Friday, September 28, 2012

The Fungus Among Us

It doesn‘t take much to turn my stomach these days. It rebels at a number of things commonly shown on television commercials, usually just when I’ve sat down in front of the screen with a meal that I can’t wait to dig into. Everything you can imagine is paraded in front of me at such times in explicit detail, from out-of-control pest populations on ads for exterminators, to various medical conditions that can be treated with the latest discoveries in the pharmaceutical world. As the pictures scroll, my stomach starts to roll and rumble in protest. It’s bad enough to see toenail fungus on your feet, but on the television screen at a mealtime, it’s simply too much. Yet the commercials continue, often one right after another, heedless of my voiced protests, “People are trying to eat here! Have a little mercy…!” I’m forced to close my eyes and wait for the visual torture to end, hoping I still have an appetite when it’s over.

All that to say that while I’m not fond of seeing fungus on people, on trees it’s a different story. One of the delights of walking though the woods for me is noting the “conks” or fruiting bodies of various fungi that spring up on dead or infected trees. The variety is astounding, each one beautiful in its own special way. We normally think of fungi in negative terms, but the truth is that they are doing the forest a favor, breaking up dead tree matter to release the minerals they contain and make them available to the healthy, growing stems in the ecosystem. Fungi are simply the forest’s friends, and so I feel free to admire the unique beauty and individuality of these growths that indicate their presence at work in the woods I‘m passing through. A little knowledge as to their purpose puts beauty in the eye of an otherwise skeptical beholder.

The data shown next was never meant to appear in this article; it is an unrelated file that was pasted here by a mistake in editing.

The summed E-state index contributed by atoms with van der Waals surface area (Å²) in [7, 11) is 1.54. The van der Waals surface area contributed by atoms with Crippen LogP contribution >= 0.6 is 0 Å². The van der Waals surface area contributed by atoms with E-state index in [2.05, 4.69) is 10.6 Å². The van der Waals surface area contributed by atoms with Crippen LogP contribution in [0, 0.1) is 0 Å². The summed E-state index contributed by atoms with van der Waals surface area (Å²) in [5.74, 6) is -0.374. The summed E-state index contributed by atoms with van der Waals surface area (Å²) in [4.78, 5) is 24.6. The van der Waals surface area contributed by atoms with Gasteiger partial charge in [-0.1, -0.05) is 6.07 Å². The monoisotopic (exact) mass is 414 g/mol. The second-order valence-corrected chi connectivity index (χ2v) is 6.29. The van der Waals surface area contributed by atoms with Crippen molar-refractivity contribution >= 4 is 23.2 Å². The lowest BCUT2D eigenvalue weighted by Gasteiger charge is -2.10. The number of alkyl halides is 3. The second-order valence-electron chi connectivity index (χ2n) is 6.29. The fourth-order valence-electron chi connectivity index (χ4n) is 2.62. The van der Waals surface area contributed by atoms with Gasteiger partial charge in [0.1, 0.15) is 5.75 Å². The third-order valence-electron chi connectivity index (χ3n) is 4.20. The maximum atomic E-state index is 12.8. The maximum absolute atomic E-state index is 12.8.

Perhaps I need to remember that when I’m tempted at times to avoid some seemingly fungus-filled people around me. Many times I’ve come to a mealtime in God’s house only to be put off by the behavior of someone near me that simply rubs me the wrong way. Yet it’s likely that God is using the very quirks that irritate me in their personality to develop some missing qualities in my own. Those traits then become a blessing rather than a burden, and that different perspective causes me to view the person with more tolerance and acceptance, again putting newly-perceived beauty in the eye of this formerly impatient beholder.

Too much time spent criticizing the other guy makes me blind to the ugliness of my own imperfections,…at least until some unexpected turn of events sprouts an uncensored reaction in me that is similarly openly displayed before a watching world. I am suddenly reminded again that I, too, am a sinner ever in need of the Savior who has redeemed me and is gradually changing me from the inside out. While those moments of reality are repulsive in themselves, their value lies in the revelation of problem areas that can be corrected once their existence is made known. Like conks on the trees they are the visual evidence of spiritual potential that is currently trapped by my sin nature, awaiting the touch of the Savior to release it in power to the benefit of those around me. And He awaits my invitation to come in His victory and likewise set me free.

It’s comforting to note that because we’re covered in Christ, when God walks among His people as I walk in the woods, He is not put off by the problem areas that are often so newly visible to us; they are hidden in His Son’s perfection. When He looks at you and me, it‘s His Son that He sees, and therefore there’s nothing but Beauty in the beholding eye of the Most High.

 “You can see the speck in your friend’s eye, but you don’t notice the log in your own eye. How can you say, ‘My friend, let me take the speck out of your eye,’ when you don’t see the log in your own eye?”
(Matthew 7:3 CEV)


  1. Thank you for stopping by my blog and your encouraging comment, and it's great to catch up here. I have often wondered why there are less than lovely things mixed in with God's creation, like fungus (and spiders!), but it's true that they have an important part to play in life, and the realization of our own ugly attitudes take on a whole new light when viewed in the light of spiritual potential. Thank you!

  2. beautiful message today--thanks i needed this :)


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